If anyone has difficulty in accepting worthwhile objectives, as distinct from day to day targets and activities, it is helpful to ask them what would change, or how they and their team would be missed, if they did not exist. Alternatively, the line manager should complete the sentence beginning “You will be a success if you …”. I have yet to meet anyone who has, when challenged in this way, failed to justify their employment in terms of meaningful objectives.
Civil servants have traditionally drafted their own objectives or job plan. This approach was unfortunately enshrined in official guidance when objectives-setting was first introduced in 1986. Why ‘unfortunately’? It is surely axiomatic that managers should take responsibility for defining what jobs they want done, what sort of person they want to do them and what standard of performance is expected. This should be clearly set out in a document which draws as necessary on the department’s and directorate's written objectives, and should in the first instance be drafted by the manager, not the managed. After all, who else but the manager can in the first instance say why a particular individual is employed within their team?
And too many civil servants default to job descriptions that are all about what people do (‘I give policy advice . . .’, ‘I manage . . .’) rather than what they are trying to achieve. The usual response, of course, is that things like the health of an industry, or of the population, are dependent upon so many variables that it is positively unfair to credit any one civil servant with their improvement. There is of course some truth in this but it is also true that a great deal of effort will be wasted unless it is directed towards an identifiable (even if distant) objective. Also, the adoption of challenging and worthwhile objectives leads quickly to innovation, team working and other good practices.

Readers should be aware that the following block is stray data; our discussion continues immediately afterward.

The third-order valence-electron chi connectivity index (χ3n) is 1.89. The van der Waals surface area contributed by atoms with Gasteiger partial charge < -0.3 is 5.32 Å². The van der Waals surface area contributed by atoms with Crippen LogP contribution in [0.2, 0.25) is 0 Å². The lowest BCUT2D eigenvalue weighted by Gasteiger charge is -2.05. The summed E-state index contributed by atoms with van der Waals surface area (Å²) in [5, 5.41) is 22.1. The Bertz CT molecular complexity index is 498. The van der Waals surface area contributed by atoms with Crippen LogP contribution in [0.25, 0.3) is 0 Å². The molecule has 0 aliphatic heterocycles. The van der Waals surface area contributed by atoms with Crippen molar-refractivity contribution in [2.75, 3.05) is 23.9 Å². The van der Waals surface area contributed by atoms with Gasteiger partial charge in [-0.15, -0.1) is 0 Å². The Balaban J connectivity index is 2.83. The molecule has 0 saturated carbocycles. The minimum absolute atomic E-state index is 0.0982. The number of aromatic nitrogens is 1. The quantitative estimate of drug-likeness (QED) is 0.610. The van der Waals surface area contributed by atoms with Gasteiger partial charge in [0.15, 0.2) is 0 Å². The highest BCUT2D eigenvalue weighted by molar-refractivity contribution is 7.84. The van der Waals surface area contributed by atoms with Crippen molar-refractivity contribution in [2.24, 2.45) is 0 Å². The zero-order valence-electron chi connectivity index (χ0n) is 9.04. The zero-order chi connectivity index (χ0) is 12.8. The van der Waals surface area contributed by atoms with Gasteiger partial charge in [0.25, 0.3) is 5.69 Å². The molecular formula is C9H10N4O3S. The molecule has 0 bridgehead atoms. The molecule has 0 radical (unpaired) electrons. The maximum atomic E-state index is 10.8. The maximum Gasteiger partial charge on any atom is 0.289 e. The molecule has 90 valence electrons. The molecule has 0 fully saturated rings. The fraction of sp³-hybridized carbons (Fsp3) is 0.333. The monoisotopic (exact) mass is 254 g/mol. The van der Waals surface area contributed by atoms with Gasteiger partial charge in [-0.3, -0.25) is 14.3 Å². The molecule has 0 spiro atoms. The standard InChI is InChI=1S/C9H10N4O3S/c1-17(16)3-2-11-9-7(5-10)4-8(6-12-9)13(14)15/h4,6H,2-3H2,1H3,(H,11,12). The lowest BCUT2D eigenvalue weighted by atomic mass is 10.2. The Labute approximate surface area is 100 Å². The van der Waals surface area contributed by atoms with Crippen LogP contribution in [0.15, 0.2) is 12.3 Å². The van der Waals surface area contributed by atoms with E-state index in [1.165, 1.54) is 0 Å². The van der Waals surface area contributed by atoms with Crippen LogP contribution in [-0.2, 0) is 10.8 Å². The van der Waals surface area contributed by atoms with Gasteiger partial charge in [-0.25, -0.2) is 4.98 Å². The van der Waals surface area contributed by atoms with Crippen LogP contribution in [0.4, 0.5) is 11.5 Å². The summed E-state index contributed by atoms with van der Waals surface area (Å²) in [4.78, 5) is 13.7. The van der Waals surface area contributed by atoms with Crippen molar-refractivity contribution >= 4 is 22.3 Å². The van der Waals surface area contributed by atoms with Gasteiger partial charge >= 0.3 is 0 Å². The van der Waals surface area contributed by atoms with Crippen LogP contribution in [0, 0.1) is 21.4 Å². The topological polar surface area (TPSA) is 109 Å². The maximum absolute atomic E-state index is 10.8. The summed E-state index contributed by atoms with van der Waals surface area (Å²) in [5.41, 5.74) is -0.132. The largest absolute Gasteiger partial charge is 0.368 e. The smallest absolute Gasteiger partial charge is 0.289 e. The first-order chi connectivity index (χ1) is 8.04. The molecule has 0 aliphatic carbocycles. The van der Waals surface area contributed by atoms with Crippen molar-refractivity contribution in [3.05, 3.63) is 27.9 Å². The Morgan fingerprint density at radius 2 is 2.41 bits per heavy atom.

But note that it is genuinely difficult for some senior officials to be explicit about their and hence their Ministers’ objectives, for Ministers will often either refuse to be specific (for fear of being seen to fail) or will announce some dramatic objective which, within days, appears imprecise or unattainable. Therefore, although most senior officials, from Permanent Secretary down, nowadays have written objectives, they are often meaningless. The good and bad reasons for this are discussed further here.
And take care! Objectives are powerful things, especially when linked (as they should be) to appraisal. Get them wrong and your whole organisation will go off in the wrong direction. Take particular care if you are tempted to define your objectives in monetary terms. This approach can sometimes be very effective. Equally, it can turn you all into novice accountants, quite oblivious to your wider or longer-term responsibilities. See also the advice on measurement in the section on planning, below.